Nutrition gardens enable dietary diversity while conserving waterStory
By Rahul Thekdi, Chandrika Pattnaik
14 July 2020
A modest beginning with an initial success at kitchen farming turned Saraswati into a full time vegetable farmer. In 2018, she started the kitchen garden to reduce expenditure on food but today it has become an important source of income for her family.
Kitchen farming turned Saraswati into a full time vegetable farmer.
Photograph by Jashoda Devi
When Saraswati Pradhan from Chasa Kanamana village in the Ganjam district of Odisha began to grow the nutrition garden, she had no inkling that her entire household would reap its benefits. Over time, the garden not only gave regular produce for household consumption but also reduced the monthly household expenses. With a regular supply of fresh and nutritious vegetables, the garden also became a health safety-net for the family.
Saraswati stays with her husband and son. She also raised her sister’s two sons, after the sister passed away in 2016. Her husband became ill and Saraswati’s sole income from the labour work on construction sites was inadequate to support the extended family. Hence, as a supportive measure, Saraswati took a small orchard on lease, where she grew Kewda (a flower plant used in cooking), mango and cashew. The earnings were a meagre yearly sum of around ₹10,000, from which she paid ₹3,000 to the lessor of the orchard.
In 2018, her brother living in the neighbouring village bought land behind her house but left it untilled. Jashoda Devi from Gram Vikas continuously encouraged Saraswati to grow vegetables on her brother’s land. Motivated by Jashoda’s encouragement, Saraswati decided to work on the nutrition garden to cut down on the household budget and get nutritious and fresh vegetables.
Saraswati started growing a few leafy vegetables in November 2018. In three weeks, she harvested surplus vegetables. She not only sold some part of it in the local market for ₹1,800, but also distributed a portion to her neighbours. Encouraged and optimistic, Saraswati bought new seeds with her modest savings in January 2019. Soon, her nutrition garden had a variety of vegetables like potatoes, brinjal, bottle gourd, lady’s finger, tomatoes, beans, radish, cauliflower, green chillies, coriander leaves, and papaya.
Her arduous efforts motivated the family to join her in tending to the garden. A noteworthy feature of Saraswati’s garden is the use of waste water from the bathroom and kitchen. The grey water is collected in a pit and channeled to the plant beds. This method reduces reliance on external sources of water and even saves efforts in watering the garden. The grey water is collected in a pit, filtered by the soil and the plants are grown with soil moisture.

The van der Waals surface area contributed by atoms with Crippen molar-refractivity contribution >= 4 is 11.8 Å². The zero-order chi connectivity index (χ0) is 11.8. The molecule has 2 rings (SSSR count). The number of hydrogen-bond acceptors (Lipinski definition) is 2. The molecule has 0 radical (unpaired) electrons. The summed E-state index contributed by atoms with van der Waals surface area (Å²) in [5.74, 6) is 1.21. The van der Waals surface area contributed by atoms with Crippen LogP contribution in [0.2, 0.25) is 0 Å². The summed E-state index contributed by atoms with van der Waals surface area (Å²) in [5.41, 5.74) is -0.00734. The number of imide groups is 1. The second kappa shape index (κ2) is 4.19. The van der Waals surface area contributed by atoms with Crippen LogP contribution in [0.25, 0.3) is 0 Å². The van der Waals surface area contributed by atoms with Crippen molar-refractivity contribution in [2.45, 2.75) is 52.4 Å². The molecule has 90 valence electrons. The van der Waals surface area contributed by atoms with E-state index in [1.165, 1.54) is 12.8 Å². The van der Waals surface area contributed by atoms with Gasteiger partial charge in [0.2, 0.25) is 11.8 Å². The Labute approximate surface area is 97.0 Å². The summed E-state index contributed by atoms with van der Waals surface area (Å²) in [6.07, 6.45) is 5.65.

Thanks to the nutrition garden, Saraswati need not rely on the market for household consumption of vegetables. She has also developed enough insights on the seasonality of crops, crop-cycle and weather parameters to effectively plan the production cycle of the garden. Saraswati ploughs the soil, prepares the small beds for new saplings and looks after the plants. She spends two hours daily in the morning and evening in her garden for weeding and covering young plants with nets.
Saraswati’s neighbours have realised that vegetables from her garden carry variety and freshness, often missing from the local market. Her eyes glint while recalling how she once used to share vegetables with neighbours. Now, the same neighbours are her loyal customers as they visit her to buy vegetables.
Saraswati is also a treasurer of the Village Water and Sanitation Committee (VWSC) and an active Self-help group (SHG) member. She used her participation in the VWSC and SHG meetings to drive home the wondrous benefits of vegetable garden. Her narratives have inspired many in her village. The villagers also had a testimony in the form of her flourishing garden. Today, almost half the village households have been nurturing vegetable gardens in their backyard.
Saraswati watering the plants.
Photograph by Jashoda Devi
Jashoda Devi, field expert on WashPlus with Gram Vikas, helped in data collection for the story. Priya Pillai edited the story.
ABOUT THE AUTHOR
Rahul Thekdi is a communication intern and Chandrika Pattnaik is a Junior Manager at Gram Vikas.
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